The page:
Jesus certainly developed the reputation of knowing how to say exactly the right thing at the right time. On many occasions the Pharisees tried to trap him with rhetoric, only to have Jesus make them look foolish instead. His words could condemn with their harshness or heal with their gentleness, depending on what the situation called for. We have all wished at one time or another that we could do that. Yet Jesus also knew when it was appropriate to say nothing at all.
In the early days of his ministry, Jesus tried to repress something of a celebrity status from forming. He would command people that were healed to tell no one what had happened, and even reprimanded the disciples to not tell anyone he was the Christ. I have always been amazed by the fact that demons and evil spirits immediately knew who Jesus was, often before he even spoke. His response was always to silence them; a command which they had to obey. Demons would ask Jesus questions like “have you come to torment us before the time?” His followers were not yet ready for that type of revelation, and the demonic voices were quickly silenced. Jesus knew the gospel story needed time to play out. God’s plan was a long slow way, not a hasty one.
When Jesus appeared before Pilate and Herod, they prodded him to reply their accusations. Fulfilling the Old Testament prophesies, “like a lamb before its shearers is silent” so was he. Think about that. Jesus had always known exactly what to say. He engaged his critics, responded to the Pharisees trials, answered questions about sin, the Sabbath, capital punishment, and even his own mercy towards sinners. He finally grew weary with the Pharisees, and turned the tables by asking them a question they could not answer. One of my favorite Bible verses explains that they dared not ask him any more questions from then on. (see footnote) But at his trial, not a word.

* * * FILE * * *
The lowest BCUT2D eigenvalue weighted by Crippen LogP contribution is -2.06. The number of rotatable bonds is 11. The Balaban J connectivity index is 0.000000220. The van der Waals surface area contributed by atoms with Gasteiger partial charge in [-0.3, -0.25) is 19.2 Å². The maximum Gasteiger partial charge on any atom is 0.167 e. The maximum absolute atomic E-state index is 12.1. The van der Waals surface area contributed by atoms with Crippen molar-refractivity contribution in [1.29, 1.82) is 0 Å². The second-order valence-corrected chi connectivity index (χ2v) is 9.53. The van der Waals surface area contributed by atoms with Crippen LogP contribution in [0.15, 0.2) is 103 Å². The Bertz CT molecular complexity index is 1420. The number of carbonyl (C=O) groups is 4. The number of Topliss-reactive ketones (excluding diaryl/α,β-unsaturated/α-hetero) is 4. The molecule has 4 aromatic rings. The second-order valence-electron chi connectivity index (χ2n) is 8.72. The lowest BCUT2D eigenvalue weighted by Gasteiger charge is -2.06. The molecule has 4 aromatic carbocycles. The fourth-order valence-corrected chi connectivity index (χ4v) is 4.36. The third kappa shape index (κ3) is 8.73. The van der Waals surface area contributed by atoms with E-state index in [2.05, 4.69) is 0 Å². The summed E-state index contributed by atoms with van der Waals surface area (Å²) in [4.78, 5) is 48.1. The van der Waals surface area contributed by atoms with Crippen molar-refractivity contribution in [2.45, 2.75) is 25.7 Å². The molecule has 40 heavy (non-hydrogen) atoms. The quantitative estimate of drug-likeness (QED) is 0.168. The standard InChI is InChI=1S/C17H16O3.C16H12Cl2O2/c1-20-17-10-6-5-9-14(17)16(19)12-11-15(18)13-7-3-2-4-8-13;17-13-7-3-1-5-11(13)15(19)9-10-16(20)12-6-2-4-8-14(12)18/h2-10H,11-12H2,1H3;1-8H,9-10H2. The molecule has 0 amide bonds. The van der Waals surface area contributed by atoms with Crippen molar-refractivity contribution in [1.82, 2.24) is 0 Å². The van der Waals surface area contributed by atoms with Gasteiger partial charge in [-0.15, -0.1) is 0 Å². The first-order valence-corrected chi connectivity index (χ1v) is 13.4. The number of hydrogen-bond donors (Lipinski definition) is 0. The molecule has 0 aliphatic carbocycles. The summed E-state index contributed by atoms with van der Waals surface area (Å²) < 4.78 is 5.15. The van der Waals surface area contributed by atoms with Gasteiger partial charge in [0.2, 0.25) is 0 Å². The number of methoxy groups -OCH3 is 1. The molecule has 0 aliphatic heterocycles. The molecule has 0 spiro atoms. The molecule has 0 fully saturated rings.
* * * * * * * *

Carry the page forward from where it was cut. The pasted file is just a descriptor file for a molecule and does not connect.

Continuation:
Jesus could have easily exposed the fault in the Sanhedrin’s claims, the fallacy of his midnight trial, or even the Roman Empire’s sinfulness. More than once Jesus simply walked away through the crowd when a mob formed to kill him. But this was God’s will. Salvation was coming into the world by way of the cross. In this case Jesus did not answer his accusers. It wasn’t that he didn’t know what to say.
Proverbs 17:28 says “Even a fool who keeps silent is considered wise.” James knew what a great fire a tiny member such as the tongue can kindle. Jesus not only knew exactly what to say, but also understood that sometimes it’s best not to say anything at all. That’s an example we could learn from.
footnote: These are actually two different occurances that got ran together in my mind. At the end of Mark 11, Jesus asks a question the Pharisees cannot answer, and so Jesus refuses to answer their question. In the middle of Mark 12, there is a discussion of the Greatest Commandment. Jesus answers the scribe’s question, and compliments the scribe on his understanding. Mark 12:34 ends with “… and after that no one dared to ask him anymore questions.” Matthew records these same events.